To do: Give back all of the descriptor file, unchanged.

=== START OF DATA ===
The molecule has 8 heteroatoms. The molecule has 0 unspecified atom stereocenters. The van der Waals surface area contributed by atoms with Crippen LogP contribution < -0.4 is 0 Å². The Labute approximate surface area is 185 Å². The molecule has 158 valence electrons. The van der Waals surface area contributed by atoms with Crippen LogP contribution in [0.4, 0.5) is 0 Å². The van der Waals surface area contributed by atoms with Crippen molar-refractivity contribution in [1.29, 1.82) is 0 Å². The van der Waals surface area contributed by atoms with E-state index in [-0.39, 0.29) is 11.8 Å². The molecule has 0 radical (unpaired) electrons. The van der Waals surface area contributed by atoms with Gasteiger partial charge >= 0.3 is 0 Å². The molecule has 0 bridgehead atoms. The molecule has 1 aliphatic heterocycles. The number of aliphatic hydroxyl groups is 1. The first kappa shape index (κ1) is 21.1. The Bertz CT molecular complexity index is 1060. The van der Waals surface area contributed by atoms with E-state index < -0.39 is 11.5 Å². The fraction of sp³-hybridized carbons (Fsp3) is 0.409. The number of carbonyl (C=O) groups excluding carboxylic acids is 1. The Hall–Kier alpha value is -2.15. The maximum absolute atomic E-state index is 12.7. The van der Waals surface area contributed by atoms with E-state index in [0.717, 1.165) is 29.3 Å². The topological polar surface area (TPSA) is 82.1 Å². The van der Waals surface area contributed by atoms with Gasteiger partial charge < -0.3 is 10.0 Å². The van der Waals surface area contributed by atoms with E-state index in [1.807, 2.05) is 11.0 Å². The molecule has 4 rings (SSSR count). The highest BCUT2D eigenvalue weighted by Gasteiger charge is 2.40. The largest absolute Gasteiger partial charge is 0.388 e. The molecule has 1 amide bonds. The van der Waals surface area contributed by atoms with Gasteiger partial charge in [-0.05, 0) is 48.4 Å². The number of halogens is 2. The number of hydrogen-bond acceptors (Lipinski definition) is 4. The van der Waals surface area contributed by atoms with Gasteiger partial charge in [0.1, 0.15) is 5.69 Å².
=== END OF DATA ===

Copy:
The molecule has 8 heteroatoms. The molecule has 0 unspecified atom stereocenters. The van der Waals surface area contributed by atoms with Crippen LogP contribution < -0.4 is 0 Å². The Labute approximate surface area is 185 Å². The molecule has 158 valence electrons. The van der Waals surface area contributed by atoms with Crippen LogP contribution in [0.4, 0.5) is 0 Å². The van der Waals surface area contributed by atoms with Crippen molar-refractivity contribution in [1.29, 1.82) is 0 Å². The van der Waals surface area contributed by atoms with E-state index in [-0.39, 0.29) is 11.8 Å². The molecule has 0 radical (unpaired) electrons. The van der Waals surface area contributed by atoms with Gasteiger partial charge >= 0.3 is 0 Å². The molecule has 0 bridgehead atoms. The molecule has 1 aliphatic heterocycles. The number of aliphatic hydroxyl groups is 1. The first kappa shape index (κ1) is 21.1. The Bertz CT molecular complexity index is 1060. The van der Waals surface area contributed by atoms with E-state index < -0.39 is 11.5 Å². The fraction of sp³-hybridized carbons (Fsp3) is 0.409. The number of carbonyl (C=O) groups excluding carboxylic acids is 1. The Hall–Kier alpha value is -2.15. The maximum absolute atomic E-state index is 12.7. The van der Waals surface area contributed by atoms with E-state index in [0.717, 1.165) is 29.3 Å². The topological polar surface area (TPSA) is 82.1 Å². The van der Waals surface area contributed by atoms with Gasteiger partial charge < -0.3 is 10.0 Å². The van der Waals surface area contributed by atoms with E-state index in [1.807, 2.05) is 11.0 Å². The molecule has 4 rings (SSSR count). The highest BCUT2D eigenvalue weighted by Gasteiger charge is 2.40. The largest absolute Gasteiger partial charge is 0.388 e. The molecule has 1 amide bonds. The van der Waals surface area contributed by atoms with Gasteiger partial charge in [-0.05, 0) is 48.4 Å². The number of halogens is 2. The number of hydrogen-bond acceptors (Lipinski definition) is 4. The van der Waals surface area contributed by atoms with Gasteiger partial charge in [0.1, 0.15) is 5.69 Å².